Monday, November 29, 2010

Being too clean can make young people sick

Environment News Service: Age seems to matter when it comes to the health effects of environmental toxicants. Young people who are overexposed to antibacterial soaps containing triclosan may suffer more allergies, and exposure to higher levels of bisphenol A among adults may harm the immune system, a new University of Michigan School of Public Health study suggests.

Triclosan is a chemical compound used in products such as antibacterial soaps, toothpaste, pens, diaper bags and medical devices. Bisphenol A is found in many plastics and used as a protective lining in food cans. Both of these chemicals are in a class of environmental toxicants called endocrine disrupting compounds, which are believed to negatively impact human health by mimicking or affecting hormones.

Using data from the 2003-2006 National Health and Nutrition Examination Survey, University of Michigan researchers compared urinary bisphenol A and triclosan with cytomegalovirus antibody levels and diagnosis of allergies or hay fever in a sample of U.S. adults and children over age six. Allergy and hay fever diagnosis and cytomegalovirus, CMV, antibodies were used as two separate markers of immune alterations.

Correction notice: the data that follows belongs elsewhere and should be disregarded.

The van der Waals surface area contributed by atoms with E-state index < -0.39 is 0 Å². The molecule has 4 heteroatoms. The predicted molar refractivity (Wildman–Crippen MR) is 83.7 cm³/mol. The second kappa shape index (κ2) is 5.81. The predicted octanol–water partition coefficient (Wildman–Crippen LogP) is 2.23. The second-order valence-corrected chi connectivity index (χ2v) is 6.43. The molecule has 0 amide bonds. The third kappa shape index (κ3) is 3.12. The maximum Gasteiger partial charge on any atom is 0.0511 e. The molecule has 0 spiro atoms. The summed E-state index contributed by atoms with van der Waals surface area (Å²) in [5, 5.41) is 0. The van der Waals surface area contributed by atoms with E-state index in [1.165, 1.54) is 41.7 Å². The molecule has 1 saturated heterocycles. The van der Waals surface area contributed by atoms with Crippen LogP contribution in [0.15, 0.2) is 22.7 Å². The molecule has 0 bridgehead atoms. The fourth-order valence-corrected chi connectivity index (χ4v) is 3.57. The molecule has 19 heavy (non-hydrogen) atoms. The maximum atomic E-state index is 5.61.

"We found that people over age 18 with higher levels of BPA exposure had higher CMV antibody levels, which suggests their cell-mediated immune system may not be functioning properly," said Erin Rees Clayton, research investigator at the University of Michigan School of Public Health and first author on the paper. Researchers also found that people age 18 and under with higher levels of triclosan were more likely to report diagnosis of allergies and hay fever.

There is growing concern among the scientific community and consumer groups that these endocrine disrupting compounds are dangerous to humans at lower levels than previously thought….

A little compulsive handwashing from Lady Macbeth, painting by Gabriel Cornelius von Max, 1885

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